After a delightful evening filled with relaxation, socialization and an absolutely delicious Argentinian steak it was time to decide what my second full day in Puerto de Iguazu would consist of. I debated a return to the falls and explored my options for a quick visit to he Brazilian side. There is a $140 visa fee for entrance into Brazil, in addition to a 1-2 day wait. Both unwilling to spend the $140 for a 1 day visit and lacking the time to wait for the visa I explored rumors that it was possible to visit the Brazilian side of the falls without a visa if you took an organized tour.
Unfortunately, as with most travel rumors they turned out to not only be false, but led to a short conversation with a very annoyed tour salesman. Unwilling to experiment with the second option I’d heard mentioned – trying to sneak or bribe my way across – I turned my attentions towards other options. There was the usual zipline option which didn’t strike me as overly appealing or cost effective and waterfall/cliff repelling adventure tour which looked interesting but was sold out. Frustrated by my limited options I asked the front desk girl for suggestions – her response? The animal rescue located just outside of town.
With my interest piqued I quickly looked through the brochure, asked a few questions and then prepared to catch one of the local buses out of town. I wasn’t sure what to expect but was eager to see local wild life above and beyond the butterflies, coati, large lizards, cows and horses I’d encountered so far. After all, what’s the value of a trip to the jungle if you don’t see at least one Monkey or Toucan?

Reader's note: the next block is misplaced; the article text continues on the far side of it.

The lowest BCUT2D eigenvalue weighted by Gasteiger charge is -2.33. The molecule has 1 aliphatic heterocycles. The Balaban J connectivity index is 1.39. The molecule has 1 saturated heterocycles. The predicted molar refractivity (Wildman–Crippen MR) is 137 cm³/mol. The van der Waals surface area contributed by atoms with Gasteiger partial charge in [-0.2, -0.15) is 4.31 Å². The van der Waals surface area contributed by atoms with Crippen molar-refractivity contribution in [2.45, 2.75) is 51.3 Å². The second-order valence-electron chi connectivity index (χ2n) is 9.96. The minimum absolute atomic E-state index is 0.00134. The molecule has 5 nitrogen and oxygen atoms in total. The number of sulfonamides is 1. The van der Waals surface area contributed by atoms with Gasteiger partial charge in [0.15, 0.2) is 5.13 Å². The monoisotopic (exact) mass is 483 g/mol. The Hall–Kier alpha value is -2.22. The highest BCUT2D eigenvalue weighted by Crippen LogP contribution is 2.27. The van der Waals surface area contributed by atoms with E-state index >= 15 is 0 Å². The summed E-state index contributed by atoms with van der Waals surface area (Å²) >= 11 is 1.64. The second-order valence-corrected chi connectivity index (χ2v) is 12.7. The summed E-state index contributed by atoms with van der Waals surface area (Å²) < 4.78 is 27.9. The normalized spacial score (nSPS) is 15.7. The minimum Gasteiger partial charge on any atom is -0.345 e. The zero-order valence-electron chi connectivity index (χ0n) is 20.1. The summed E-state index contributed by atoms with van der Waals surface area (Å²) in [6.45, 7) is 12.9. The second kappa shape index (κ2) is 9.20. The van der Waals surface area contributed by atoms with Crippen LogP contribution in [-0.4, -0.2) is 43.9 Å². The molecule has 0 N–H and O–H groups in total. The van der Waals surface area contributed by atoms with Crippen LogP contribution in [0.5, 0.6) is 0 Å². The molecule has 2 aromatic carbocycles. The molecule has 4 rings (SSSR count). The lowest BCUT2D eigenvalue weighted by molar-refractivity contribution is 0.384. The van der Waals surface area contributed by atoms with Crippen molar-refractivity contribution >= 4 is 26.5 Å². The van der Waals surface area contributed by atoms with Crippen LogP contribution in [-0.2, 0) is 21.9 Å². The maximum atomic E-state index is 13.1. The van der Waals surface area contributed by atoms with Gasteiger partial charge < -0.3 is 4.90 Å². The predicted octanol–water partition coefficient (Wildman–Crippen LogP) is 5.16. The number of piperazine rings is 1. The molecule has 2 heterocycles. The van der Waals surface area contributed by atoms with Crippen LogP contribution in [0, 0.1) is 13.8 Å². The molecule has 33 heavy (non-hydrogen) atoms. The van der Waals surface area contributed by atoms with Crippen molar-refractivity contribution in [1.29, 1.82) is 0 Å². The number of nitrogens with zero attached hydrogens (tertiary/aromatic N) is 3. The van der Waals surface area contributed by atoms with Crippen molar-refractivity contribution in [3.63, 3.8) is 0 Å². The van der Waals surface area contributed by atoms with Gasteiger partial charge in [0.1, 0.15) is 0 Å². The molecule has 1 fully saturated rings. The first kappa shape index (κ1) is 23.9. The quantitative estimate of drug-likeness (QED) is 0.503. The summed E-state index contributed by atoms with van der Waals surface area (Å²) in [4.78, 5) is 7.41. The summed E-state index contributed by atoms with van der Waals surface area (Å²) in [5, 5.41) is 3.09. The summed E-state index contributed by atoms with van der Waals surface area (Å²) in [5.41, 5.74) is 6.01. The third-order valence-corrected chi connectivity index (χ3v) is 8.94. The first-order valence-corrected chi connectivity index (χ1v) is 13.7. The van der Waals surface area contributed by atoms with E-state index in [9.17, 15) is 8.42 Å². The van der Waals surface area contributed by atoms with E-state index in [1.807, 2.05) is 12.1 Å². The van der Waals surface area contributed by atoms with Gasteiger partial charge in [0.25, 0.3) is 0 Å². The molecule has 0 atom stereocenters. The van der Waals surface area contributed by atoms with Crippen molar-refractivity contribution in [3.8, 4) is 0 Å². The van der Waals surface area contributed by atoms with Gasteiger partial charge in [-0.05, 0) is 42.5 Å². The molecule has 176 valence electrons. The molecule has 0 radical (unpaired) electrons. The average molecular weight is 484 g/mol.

The Guira Oga Center is located a few minutes outside of Puerto de Iguazu and stretches across a large, sprawling green area of mixed jungle, raised boardwalks, small buildings, rookeries and spacious cages. I paid my $30AR (about $7 USD) and settle into a chair near a lazy cat content to lounge by the gift shop and completely oblivious to anything occurring around him. Before long another tourist showed up and shortly after that a large tractor rumbled out of the jungle. The tractor had a decent sized open air trailer behind it which was ideal for a tour and reminded me of adventurous trips to the pumpkin patch as a kid.
As the tractor wound back through the jungle our guide explained a bit about the Bird Rehabilitation center and how it had also added several mammals. He talked about the approach they take, where their animals come from, and which they’re able to re-introduce into the wild. He informed us that the tour would include visits to Coatis, Toco Toucans, Guans, Turquoise-fronted Parrots, White-eyed Parakeets, Scaly-headed Parrots, Macaws, general small and medium sized birds, Plumbeous Kites, Peregrine falcons, Hawks, Stygian Owls, Barn Owls, Tropical Screech Owls, several monkeys and an alligator.
The birds were an incredible mixture of vibrant and muted colors, large birds, small birds, vocal birds and silent birds. Some were capable of flight and others mirrored modern domestic chickens preferring quick hops and glides over long-duration flights. The cages were mostly open wire with raised wooden boardwalks running beside them – each isolated by vines and swaths of jungle like small bungalows at a fine resort. Our guide was careful to pause periodically to remind us to watch our fingers and to keep them out of the cages.